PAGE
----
Young Mr. Patchet had never heard his uncle express this view. Not that it seemed unreasonable; indeed, he could imagine how it might be so. Still, it surprised him.

“Well, then, Uncle, what about you? Do you know how to work?”

“I do,” he replied. “But it took me many years, and many false starts.”

“Then tell me. Save your dear nephew the trouble. What is the secret?”

“There’s no secret,” his uncle replied. “Most work can be honorable. It depends largely on how you go about it. The trick is to make sure that you get what you need while, at the same time, fulfilling—if not exceeding—the needs and requirements of those for whom you work. To work in any other way will lead to the disillusionment you now feel.”

Young Mr. Patchet considered his uncle’s comment. “I’m not sure it’s possible,” he said after some thought. “With all due respect, it seems to me that my needs and my employer’s needs are often at odds. And sometimes deeply so.”

“Sometimes, perhaps.” replied the uncle. “But more often than not, your needs and your employer’s needs are the same. If you were the employer—and some day you might be—I would say the same thing. At the deepest level, your needs are the same.”

“If that is so, Uncle—and for the sake of discussion I’ll grant that it is—then how can I, or anyone for that matter, work so that the needs of both parties are met?”

“More than anything else,” his uncle replied, “it has to do with ethics, but in a way far more specific than most people realize.”

Both men could see that their topic required more time than either had available; yet, each was eager to continue. “Come to the country this weekend,” said the uncle. “Make a day of it. I can’t remember when you last visited.”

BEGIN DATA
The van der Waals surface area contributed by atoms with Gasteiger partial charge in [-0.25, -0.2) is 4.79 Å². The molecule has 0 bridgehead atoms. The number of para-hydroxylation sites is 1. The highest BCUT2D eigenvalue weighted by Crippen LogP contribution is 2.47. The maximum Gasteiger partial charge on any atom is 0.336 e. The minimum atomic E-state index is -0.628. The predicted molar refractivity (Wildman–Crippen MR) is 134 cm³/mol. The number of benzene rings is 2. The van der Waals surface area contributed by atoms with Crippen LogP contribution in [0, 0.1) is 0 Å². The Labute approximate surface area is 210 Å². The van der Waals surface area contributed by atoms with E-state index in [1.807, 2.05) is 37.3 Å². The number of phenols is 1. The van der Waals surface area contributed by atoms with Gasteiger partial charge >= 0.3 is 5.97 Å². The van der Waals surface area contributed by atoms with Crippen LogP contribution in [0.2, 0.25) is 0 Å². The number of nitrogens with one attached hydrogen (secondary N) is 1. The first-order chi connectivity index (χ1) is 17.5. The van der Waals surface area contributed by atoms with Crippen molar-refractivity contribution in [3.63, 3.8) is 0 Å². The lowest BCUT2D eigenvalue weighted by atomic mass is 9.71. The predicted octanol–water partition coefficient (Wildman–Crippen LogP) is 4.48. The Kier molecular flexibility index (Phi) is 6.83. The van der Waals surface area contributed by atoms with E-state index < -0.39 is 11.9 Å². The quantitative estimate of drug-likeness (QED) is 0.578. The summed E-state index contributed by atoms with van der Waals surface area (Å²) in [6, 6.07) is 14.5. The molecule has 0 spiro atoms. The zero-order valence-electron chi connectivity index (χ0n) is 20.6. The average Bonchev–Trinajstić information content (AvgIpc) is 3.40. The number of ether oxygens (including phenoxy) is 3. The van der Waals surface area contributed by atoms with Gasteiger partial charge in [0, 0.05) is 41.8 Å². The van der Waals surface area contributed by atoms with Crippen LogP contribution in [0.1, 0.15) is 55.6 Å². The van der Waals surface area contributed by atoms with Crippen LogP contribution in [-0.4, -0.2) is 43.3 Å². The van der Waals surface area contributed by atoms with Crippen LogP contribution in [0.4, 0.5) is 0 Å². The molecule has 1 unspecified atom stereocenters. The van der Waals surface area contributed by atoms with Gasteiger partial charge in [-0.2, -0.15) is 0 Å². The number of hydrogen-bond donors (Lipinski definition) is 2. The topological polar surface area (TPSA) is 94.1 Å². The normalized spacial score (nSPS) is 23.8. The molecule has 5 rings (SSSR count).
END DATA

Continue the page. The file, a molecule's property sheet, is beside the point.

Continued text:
Young Mr. Patchet was thrilled. His uncle’s invitation meant that he would travel north, through countryside he loved. It meant that he would spend the day with his uncle, a wry and philosophical man who had always had his nephew’s interests at heart. And it meant that he would have the opportunity to discuss the problem of work, the ethics of work, work at a deeper level, as his uncle seemed to suggest. Young Mr. Patchet relished the thought.

The week passed quickly and soon young Mr. Patchet was on his way, riding through countryside he had not seen in years. It brought back a flood of memories.

“Welcome,” greeted his uncle as young Mr. Patchet arrived. “I thought you might like to go for a walk. It’s a beautiful day and it’s been a long time since you’ve traipsed this countryside of ours.”

His uncle was right. The years away at school followed by the demands of finding and adjusting to work had kept him away. He could not remember spending time on his uncle’s land except as a boy.

After a mile or so, they arrived at the pond where young Mr. Patchet had learned to skip rocks. To the south was a view of the entire valley.  The two men relaxed and enjoyed the view.

Finally, young Mr. Patchet broke the silence. “Before leaving town, I looked up the word ‘ethics.’ According to the dictionary, it has to do with standards of conduct, your duty to do what is right for individuals and society and to avoid what is wrong.”